Kingston has accused Washington of
not doing enough to stem the flow of guns into the island.
Jamaica’s Prime Minister Bruce
Golding made the claim during a more than two-hour-long presentation in Parliament.
Golding said that a resolution was
now before the United Nations (UN) for an international convention to restrict
the illegal trafficking in small arms. The prime minister did not say who
brought the resolution to the UN, nor did he hide his dismay about the flow of
guns into Jamaica.
“The overwhelming majority of
guns coming into Jamaica are of United States (US) manufacture,” Golding
“The inflow of guns into
Jamaica is what facilitates most of the murders that are committed. The security
forces recover, on average, 600 guns each year. We suspect that a greater
number enter the island each year, creating an ever-increasing arsenal of
illegal weapons, snuffing out lives with callous brutality,” the prime
minister told Parliament.
Golding also said his Government
intended to renew efforts to “strengthen bilateral cooperation with the US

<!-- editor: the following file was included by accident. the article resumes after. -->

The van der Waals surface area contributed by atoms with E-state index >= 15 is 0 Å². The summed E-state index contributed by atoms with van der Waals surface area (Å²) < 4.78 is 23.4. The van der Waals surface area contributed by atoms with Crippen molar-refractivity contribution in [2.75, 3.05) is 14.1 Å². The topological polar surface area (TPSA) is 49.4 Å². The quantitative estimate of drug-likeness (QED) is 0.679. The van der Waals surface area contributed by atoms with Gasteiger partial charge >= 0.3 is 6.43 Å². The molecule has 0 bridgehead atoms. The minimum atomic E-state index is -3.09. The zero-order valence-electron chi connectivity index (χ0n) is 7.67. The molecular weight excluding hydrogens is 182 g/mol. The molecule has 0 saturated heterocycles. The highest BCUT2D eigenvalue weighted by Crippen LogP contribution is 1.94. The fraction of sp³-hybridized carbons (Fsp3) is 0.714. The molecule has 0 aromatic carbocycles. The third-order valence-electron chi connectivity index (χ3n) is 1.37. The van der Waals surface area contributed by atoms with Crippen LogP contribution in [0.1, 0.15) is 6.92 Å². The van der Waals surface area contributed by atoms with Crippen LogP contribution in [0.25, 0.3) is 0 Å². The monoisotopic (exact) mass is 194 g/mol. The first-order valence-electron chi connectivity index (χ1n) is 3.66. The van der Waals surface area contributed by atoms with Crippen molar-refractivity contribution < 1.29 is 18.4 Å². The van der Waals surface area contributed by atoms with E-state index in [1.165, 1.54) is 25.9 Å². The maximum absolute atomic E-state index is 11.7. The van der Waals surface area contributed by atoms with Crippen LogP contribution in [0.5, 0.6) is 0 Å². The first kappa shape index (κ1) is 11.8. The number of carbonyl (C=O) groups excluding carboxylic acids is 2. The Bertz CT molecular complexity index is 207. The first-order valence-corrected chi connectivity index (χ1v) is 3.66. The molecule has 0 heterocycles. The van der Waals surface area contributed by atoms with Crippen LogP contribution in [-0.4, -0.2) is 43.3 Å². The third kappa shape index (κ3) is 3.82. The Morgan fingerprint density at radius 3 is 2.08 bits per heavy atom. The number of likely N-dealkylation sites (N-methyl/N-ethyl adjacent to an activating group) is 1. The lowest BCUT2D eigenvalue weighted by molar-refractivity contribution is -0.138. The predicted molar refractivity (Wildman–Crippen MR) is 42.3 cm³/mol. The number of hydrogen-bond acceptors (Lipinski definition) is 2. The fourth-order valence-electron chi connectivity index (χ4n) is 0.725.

with a view to addressing the flow of illegal guns from the US to Jamaica with
the same vigour that we seek to apply to the flow of illegal drugs from Jamaica
to the US”.
But US-Jamaica relations were not
all Golding spoke about on crime. He said the controversial anti-crime bills,
as well as anti-gang legislation, would be tabled in Parliament soon.
He accused parliamentarians of
spending “a considerable amount of time shouting at each other, un-willing
to coalesce around any solution, each one proffering his own and proffering
strategies must be appropriate to the crime that has to be fought. For too long
we have allow criminals to test our will and test our willingness to destroy
theirs,” the prime minister added.